Your resume is your potential employer’s first impression of you, making it one of your most important professional tools. When you’re hunting for new job opportunities, you’ll want to make sure your resume stands out among dozens of other applications.
Depending on whether you’re a fresh graduate entering the workforce for the first time or an established professional with more than a decade of experience, your resume is going to look a little bit different.
In this article, we’re going to walk you through building a resume when you’re first starting out in your career, as well as share some tips for revamping your resume if you’ve been working in your field for a while.
New to the job market
When you’re entering the workforce for the first time, or even changing career fields, you might not know exactly how to write your resume—just that employers expect you to have one.
If you’ve found yourself frantically searching “how to write a resume” and “how long should a resume be” at midnight, we’ve got a few tips for you.
When you’re new to the job market, experts recommend keeping your resume concise: using just one page to highlight your work and educational history. A resume that’s easy for a potential employer to read and that holds their attention is key.
Some additional tips for building your resume include:
Integrate key words from your field throughout your resume
If you’re a recent graduate, highlight your education
Include any relevant experience or special recognitions you’ve received
Ask someone else to review your resume and give you feedback
Ideally, the person you ask to review your resume will have already completed the job search process and secured a job in your desired field.
When you have 10+ years of experience
Whether you’re looking to continue climbing the career ladder or make a lateral move into another industry, you’ll need to update your resume to include all the skills and experience you’ve gained since you last applied for new positions. If you haven’t had to update your resume for a while, preparing for the job search process all over again can be overwhelming.
If you’ve been working in the field for years, you might need to add a second page to your resume to make room for all your relevant experience and qualifications.
Additional adjustments your resume may need before jumping back into the job hunt:
Remove positions that are older than 15 years
Update any field-related keywords, if necessary
Confirm your professional contact information
Change the font for a fresher appearance
Be sure to highlight any promotions or additional responsibilities you’ve received, or any important projects you’ve spearheaded at your company. Now is the time to boast about all that you’ve accomplished since you accepted your current position.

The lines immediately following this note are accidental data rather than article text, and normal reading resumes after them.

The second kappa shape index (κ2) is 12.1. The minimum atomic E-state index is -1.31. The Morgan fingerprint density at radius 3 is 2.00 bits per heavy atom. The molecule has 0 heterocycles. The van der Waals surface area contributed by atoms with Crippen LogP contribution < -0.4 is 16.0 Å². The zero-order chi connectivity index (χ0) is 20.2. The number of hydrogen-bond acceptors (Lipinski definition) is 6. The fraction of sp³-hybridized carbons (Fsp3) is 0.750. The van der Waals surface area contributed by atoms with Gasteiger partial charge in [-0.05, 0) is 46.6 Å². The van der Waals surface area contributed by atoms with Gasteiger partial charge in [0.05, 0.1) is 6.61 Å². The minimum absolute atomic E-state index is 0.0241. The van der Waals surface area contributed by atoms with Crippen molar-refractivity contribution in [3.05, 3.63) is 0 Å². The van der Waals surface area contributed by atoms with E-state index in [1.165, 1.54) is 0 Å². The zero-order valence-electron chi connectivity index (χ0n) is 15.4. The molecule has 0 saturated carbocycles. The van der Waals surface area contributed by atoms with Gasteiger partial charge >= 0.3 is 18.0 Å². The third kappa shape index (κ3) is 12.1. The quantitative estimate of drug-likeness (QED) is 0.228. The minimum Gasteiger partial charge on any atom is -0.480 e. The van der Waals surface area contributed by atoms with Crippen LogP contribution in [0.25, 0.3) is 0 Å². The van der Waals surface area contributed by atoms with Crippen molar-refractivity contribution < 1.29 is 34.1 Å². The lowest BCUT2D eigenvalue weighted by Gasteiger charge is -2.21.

Timeless tips for resume building
When a potential employer picks up your resume for the first time, the first thing that’s going to catch their eye is the visual aspect. You don’t have to be a design expert to craft a professional-looking resume. But whether a resume looks organized or messy, suspiciously barren or impressively full, depends on the font you choose, as well as the font size, spacing, alignment and using bullet points versus paragraphs.
Choosing a font is one of the small-but-impactful creative decisions you get to make. It’s very important to keep readability in mind as you choose your font. For example, avoid hard-to-read cursive fonts. The standard font size is 12 points (though some people may prefer to make their name a few sizes bigger so that it stands out more).
In terms of spacing and alignment, the standard resume format has a one-inch margin all around with a left-hand alignment. When it comes to your job descriptions and/or responsibilities, some say that bullet points are easier to read, while others claim paragraphs are clearer because they’re complete sentences.
To include or not to include skills and references on a resume has long been debated. We recommend you skip adding skills and instead speak about them in an interview so you can use the additional space on your resume for work experience.
Adding a phrase such as “References available upon request” italicized at the end of your resume is optional. Regardless of whether you decide to include this, have a separate list of all your references and contact information ready to share with the employer if they’re interested.
7 things to never include on your resume
Lastly, here are some things that have no business being on your resume:
Unnecessary personal information, such as your age
Hobbies and personal interests
Negative comments about previous employers or coworkers
An unprofessional email address (we recommend using your name as your email)
Social media profiles, unless they are both appropriate and relevant to the job you’re applying for
Some people find resume building to be a fairly straightforward process, while others feel overwhelmed by all of the different templates and sometimes conflicting do’s and don’ts. That’s why we’re here.
Reach out for additional guidance
If you’re feeling overwhelmed with working on your resume or navigating the job application process, we’re here to help.
At Mazzitti & Sullivan, we offer a variety of professional services to help you start, restart, or advance your career, and you can contact us 24/7 for a free and confidential consultation.
To speak with one of our qualified advisors, give us a call anytime at 1-800-809-2925.